Quarter Goals: Do more block tests with my model Use simscape to import CAD model and compare with results from mathematical model from the simulation. Work with Amir to set up autonomous quadcopters Study optimal control and see how it can apply to the single-motor flyer project

Current Design of the dynamics module: First, the control loop follows the design of a quadcopter. Instead of using the dynamics from the paper, I reverted back to the design of the quadcopter - disregard the moment of inertia of the propeller.

Weekly Plan for January:

Week 1: Goal: validate the current design of the dynamics model Approach: compare the classic quadcopter model with the revised model from ETH. Decouple torque and force and analyze the trajectory iteration by iteration. Deliverable: a graph that compares the trajectories generated by different approaches and analysis of how the system responds to force/torque.

Week 2: Goal: determine the validity of the current linearization model study MAE 270B handout 1 Approach: since most quadcopter models disregard the derivative of the propeller thrust, it should not have great effect on the linearization matrices returned from the linearization script. Take the term out and pass the resultant linearization matrices into the LQR controller. Observe the state of the drone. Deliverable: a comparison between resultant linearization matrices from different approaches of calculating the derivative of the propeller thrust.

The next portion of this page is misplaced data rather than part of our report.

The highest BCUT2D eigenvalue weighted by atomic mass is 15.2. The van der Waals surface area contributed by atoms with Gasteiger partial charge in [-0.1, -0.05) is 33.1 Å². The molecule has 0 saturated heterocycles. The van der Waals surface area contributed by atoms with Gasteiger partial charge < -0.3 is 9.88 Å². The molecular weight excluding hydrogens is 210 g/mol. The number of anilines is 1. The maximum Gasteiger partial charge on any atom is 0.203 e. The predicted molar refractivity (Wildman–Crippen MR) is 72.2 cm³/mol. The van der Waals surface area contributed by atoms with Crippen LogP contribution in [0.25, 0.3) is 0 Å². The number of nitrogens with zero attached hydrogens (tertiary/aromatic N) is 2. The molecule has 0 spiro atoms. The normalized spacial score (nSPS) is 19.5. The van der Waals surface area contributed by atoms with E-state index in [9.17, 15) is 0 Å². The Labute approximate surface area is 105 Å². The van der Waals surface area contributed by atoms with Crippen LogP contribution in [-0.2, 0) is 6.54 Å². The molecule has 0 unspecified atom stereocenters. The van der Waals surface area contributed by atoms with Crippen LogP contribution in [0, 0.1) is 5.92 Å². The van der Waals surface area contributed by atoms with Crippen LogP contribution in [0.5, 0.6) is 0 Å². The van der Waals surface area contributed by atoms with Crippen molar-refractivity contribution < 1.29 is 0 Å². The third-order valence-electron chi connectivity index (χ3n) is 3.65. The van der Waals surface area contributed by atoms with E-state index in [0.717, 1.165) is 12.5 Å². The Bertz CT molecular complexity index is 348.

Week 3: Goal: finish the simulator study MAE 270B handout 2 Approach: combine the results from the previous two weeks and decide whether to use Simscape to evaluate the dynamics instead. If so, connect the CAD model built during week 1 into the simulink control loop. Deliverable: a visualization of the CAD model with constant propeller thrust and with the attitude controller connected.

Week 4: Goal: learn to write launch files and study how to implement autonomous flight with Optitrack study 270B handout 3 Approach: read the documentation of ROS and Optitrack. Deliverable: a demonstration that shows a Crazyflie could fly with the launch file I wrote.

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